20. Take Time to Meditate — I know, I know, when you’re stressed out and overwhelmed, who has time to meditate? But trust me, finding 10 minutes a day to focus on your breathing and your inner calm will set the tone for you. Just get started. First thing in the morning, before your coffee, set your timer for 10 minutes, find a quiet spot to sit comfortably, close your eyes, and take in a deep long breath. Hold it for a moment and then release a long slow exhale. To get me in the proper frame of mind, I say “in” as I take that deep breath, and then I say “out” as I let go and exhale.
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If Only There Was A Second Time Around

Posted on July 9th, 2015 by karen

If Only There Was A Second Time Around

by Kim Keller

As another anniversary of our father’s passing — July 16th, to be exact — approaches, my sister Karen and I find ourselves once again filled with regret for all the lessons learned, far too late in life, about how to help someone you love through serious illness.

Dad’s health issues lingered for quite some time, but during the last year of his life, he deteriorated at a tumultuous pace. It was a painful ordeal, and if it were possible to go back in time, Karen and I would do many things differently.

We would have more actively:

  1. Insisted that our father seek better medical care earlier in his illness. The critical lesson here: sometimes you just have to travel farther for better hospitals and doctors. Dad made his choices based primarily on location, and while we often questioned the quality of his doctors and their related facilities, we weren’t comfortable pushing this point with him, until it was far too late in the game. Given what we now know, we would have kept researching hospitals in the region until we found a teaching hospital with MAGNET status. Teaching hospitals generally attract higher caliber doctors, and a MAGNET designation indicates an impressive level of quality care bestowed upon patients by the nursing staff. Naturally, there are great hospitals that are not teaching facilities, as well as many without MAGNET status, but it’s an excellent place to start.
  2. Focused on how Dad could reduce the amount of medications he was taking. He had lots of specialists, especially as his health unraveled, and each doctor added a new prescription or two. Not enough attention was paid to the possible side effects and adverse interactions caused by combining so many medications. In fact, rather than scrutinizing the burgeoning list of drugs that were being pushed at our father, each new medical issue that cropped up heralded another new prescription. Given what we know now, we would have discussed the medication list with all the various specialists, starting with these five questions: (1) Are any of Dad’s symptoms a possible side effect of another medication? (2) What are the potential side effects of each drug? (3) Is this drug safe and/or effective for someone over 65? (4) Are there any issues to watch out for when this drug interacts with Dad’s other current medications? (5) Is there any harm in changing Dad’s diet and/or exercise regimen rather than prescribing another new medication? And to help us with our own research, we would have used, which is a great tool for fleshing out medication problems.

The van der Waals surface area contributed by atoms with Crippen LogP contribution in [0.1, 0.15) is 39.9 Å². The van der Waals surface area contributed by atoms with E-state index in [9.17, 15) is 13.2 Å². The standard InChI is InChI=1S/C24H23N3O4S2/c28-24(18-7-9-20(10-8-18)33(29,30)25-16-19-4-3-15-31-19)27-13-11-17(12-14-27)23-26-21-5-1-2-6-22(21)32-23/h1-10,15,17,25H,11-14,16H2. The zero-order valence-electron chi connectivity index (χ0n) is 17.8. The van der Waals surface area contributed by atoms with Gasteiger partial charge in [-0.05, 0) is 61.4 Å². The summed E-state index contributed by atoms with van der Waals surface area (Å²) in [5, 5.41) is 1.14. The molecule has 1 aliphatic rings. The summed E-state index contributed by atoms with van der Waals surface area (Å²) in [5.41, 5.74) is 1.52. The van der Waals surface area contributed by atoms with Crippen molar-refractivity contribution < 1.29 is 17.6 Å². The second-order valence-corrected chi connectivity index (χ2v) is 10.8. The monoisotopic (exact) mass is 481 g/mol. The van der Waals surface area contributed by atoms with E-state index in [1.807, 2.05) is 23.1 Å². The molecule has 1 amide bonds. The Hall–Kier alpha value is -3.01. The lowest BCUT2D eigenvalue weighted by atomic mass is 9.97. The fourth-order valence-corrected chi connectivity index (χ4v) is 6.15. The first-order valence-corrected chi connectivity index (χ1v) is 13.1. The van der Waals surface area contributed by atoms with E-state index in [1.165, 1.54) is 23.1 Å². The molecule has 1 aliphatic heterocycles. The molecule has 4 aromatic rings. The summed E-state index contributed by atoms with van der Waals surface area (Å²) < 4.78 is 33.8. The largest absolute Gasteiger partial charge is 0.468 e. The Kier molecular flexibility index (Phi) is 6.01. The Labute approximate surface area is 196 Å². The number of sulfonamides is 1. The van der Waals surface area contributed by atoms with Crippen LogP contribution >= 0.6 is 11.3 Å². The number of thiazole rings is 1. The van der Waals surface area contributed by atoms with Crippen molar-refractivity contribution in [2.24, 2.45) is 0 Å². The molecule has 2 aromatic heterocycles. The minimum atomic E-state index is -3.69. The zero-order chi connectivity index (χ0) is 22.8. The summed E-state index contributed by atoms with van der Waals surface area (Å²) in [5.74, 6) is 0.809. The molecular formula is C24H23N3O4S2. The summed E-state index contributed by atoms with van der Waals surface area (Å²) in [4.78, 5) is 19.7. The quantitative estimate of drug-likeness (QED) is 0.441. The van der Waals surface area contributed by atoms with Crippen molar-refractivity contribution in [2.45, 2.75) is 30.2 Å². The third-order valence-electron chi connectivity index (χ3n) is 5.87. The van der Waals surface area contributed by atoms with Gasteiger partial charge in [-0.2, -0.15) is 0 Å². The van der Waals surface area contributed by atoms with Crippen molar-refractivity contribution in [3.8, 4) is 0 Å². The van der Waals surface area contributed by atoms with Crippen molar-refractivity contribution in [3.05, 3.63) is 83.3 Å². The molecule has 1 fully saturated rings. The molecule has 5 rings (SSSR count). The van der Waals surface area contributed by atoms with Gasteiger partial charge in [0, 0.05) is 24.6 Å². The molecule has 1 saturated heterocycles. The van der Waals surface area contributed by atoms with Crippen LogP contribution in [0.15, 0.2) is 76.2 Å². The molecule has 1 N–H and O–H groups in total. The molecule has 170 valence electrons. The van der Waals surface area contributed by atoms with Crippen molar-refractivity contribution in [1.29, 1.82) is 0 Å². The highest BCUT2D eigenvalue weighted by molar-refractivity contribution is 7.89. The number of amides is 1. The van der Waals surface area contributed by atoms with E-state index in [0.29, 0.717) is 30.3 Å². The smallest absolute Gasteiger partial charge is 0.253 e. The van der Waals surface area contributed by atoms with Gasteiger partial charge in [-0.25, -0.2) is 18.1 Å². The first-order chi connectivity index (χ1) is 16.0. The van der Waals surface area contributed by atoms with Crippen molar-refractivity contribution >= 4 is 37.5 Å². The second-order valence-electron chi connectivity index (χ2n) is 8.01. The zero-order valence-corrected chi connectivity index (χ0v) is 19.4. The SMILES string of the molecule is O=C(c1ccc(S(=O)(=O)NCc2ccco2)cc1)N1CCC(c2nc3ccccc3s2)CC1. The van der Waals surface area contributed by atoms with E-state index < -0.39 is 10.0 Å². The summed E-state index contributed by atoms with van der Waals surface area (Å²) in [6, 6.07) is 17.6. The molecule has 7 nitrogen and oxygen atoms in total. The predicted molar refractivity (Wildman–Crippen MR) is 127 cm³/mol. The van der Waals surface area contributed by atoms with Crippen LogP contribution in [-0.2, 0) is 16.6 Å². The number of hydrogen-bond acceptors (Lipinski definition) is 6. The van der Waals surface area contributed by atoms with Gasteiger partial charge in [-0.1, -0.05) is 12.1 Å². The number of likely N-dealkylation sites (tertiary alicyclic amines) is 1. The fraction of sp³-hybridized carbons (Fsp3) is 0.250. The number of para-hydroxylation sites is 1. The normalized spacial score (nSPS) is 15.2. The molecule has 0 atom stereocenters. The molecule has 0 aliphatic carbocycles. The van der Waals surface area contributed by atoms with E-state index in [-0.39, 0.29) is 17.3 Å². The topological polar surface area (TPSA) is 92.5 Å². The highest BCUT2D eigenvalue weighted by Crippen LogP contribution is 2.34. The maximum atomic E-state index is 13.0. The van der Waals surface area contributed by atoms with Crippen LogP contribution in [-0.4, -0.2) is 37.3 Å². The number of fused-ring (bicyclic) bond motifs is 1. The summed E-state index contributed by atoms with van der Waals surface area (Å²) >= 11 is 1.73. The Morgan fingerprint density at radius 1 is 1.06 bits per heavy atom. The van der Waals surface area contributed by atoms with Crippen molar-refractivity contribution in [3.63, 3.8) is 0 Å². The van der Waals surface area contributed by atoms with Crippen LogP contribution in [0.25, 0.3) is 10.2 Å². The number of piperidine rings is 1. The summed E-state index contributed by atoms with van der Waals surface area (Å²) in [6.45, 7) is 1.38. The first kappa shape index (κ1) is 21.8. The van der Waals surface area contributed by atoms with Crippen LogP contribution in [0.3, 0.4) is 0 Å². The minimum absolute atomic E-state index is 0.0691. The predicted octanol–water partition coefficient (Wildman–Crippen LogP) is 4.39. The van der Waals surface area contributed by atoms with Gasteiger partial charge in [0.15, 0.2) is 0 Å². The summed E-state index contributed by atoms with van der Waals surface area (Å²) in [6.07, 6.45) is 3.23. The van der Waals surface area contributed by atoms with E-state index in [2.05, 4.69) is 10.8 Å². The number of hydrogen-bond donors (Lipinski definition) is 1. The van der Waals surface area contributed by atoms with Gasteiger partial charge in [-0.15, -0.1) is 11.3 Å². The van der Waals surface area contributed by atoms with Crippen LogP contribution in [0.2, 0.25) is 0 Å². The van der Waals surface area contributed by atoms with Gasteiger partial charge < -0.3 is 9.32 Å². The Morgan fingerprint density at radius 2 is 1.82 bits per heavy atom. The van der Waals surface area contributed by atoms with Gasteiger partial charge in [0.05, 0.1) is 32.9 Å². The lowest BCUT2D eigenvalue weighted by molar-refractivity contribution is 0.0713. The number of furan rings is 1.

3. Talked with our father about end-of-life issues. Dad already had a living will in place, so we thought we were covered in this important area, but we were wrong. We soon discovered that many common scenarios needing to be fully vetted are not handled by the average living will. For example, do you continue with aggressive treatments when they can’t cure you but can only sustain a bedridden life? Not an easy question to discuss, and we certainly never discussed this as a family, but at a certain point late in the illness, Dad was no longer able to give his input, and continuing treatments no longer held any promise of recovery. We decided to maintain the full-on treatments, but we’ve never been sure this was what Dad wanted. If we’d known back then about the critical importance of a wide-ranging end-of-life discussion, we would have used It’s an important resource that walks you through the fundamental questions that every family needs to consider.
  4. Established ourselves as coordinators for keeping track of all communication between and amongst the various medical personnel and caregivers attending to Dad. Karen and I just didn’t understand, at least not at first, that someone had to pull together all the various pieces of information relating to Dad’s care, from medication mandates and treatment instructions to exercise orders and diet alterations. Counting on the medical teams to coordinate and communicate was not realistic. We eventually learned to keep track of everything and to communicate everything. There was nothing too big or too small. Here are some of our charts and checklists.
  5. Created a support team around us to help us anticipate needs, develop a plan, make better decisions, and clue us in on available resources and tools. Frankly, back then we didn’t even realize we needed a support team, other than our father’s medical attendants. Dad had been sick for so long that we never would have believed we were facing his final year. Without a support team, we spent way too much time being reactive, putting out fires, floundering with decision-making. If we could do it all over again, without the pain and torture that Dad surely experienced, we would’ve reached out to people who had been down this path before. There are many places to start building a team: in-home care agencies, for example. Or local religious organizations, many of which have outreach programs, geriatric care managers, and senior centers. When we finally did build our team, we were relieved and finally confident that we were making sound decisions. We didn’t understand at that point how close we were to the end, but we were at least able to spend our time in a far more important and valuable way: loving our father and enjoying every last minute with him.